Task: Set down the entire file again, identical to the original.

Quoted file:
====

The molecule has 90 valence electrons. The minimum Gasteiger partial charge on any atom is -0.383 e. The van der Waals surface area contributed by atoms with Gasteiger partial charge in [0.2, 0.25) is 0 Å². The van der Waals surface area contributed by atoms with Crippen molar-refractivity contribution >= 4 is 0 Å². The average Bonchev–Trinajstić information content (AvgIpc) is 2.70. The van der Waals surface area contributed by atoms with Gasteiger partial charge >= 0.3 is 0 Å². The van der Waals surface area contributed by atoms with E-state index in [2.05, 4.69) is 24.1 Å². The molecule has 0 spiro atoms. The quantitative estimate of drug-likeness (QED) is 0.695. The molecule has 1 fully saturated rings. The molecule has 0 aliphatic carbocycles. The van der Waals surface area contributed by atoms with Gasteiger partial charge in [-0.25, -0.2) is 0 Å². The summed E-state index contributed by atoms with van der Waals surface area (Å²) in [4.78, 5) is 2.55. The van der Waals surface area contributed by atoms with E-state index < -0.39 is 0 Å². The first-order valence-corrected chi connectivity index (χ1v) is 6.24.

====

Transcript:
The molecule has 90 valence electrons. The minimum Gasteiger partial charge on any atom is -0.383 e. The van der Waals surface area contributed by atoms with Gasteiger partial charge in [0.2, 0.25) is 0 Å². The van der Waals surface area contributed by atoms with Crippen molar-refractivity contribution >= 4 is 0 Å². The average Bonchev–Trinajstić information content (AvgIpc) is 2.70. The van der Waals surface area contributed by atoms with Gasteiger partial charge >= 0.3 is 0 Å². The van der Waals surface area contributed by atoms with E-state index in [2.05, 4.69) is 24.1 Å². The molecule has 0 spiro atoms. The quantitative estimate of drug-likeness (QED) is 0.695. The molecule has 1 fully saturated rings. The molecule has 0 aliphatic carbocycles. The van der Waals surface area contributed by atoms with Gasteiger partial charge in [-0.25, -0.2) is 0 Å². The summed E-state index contributed by atoms with van der Waals surface area (Å²) in [4.78, 5) is 2.55. The van der Waals surface area contributed by atoms with E-state index < -0.39 is 0 Å². The first-order valence-corrected chi connectivity index (χ1v) is 6.24.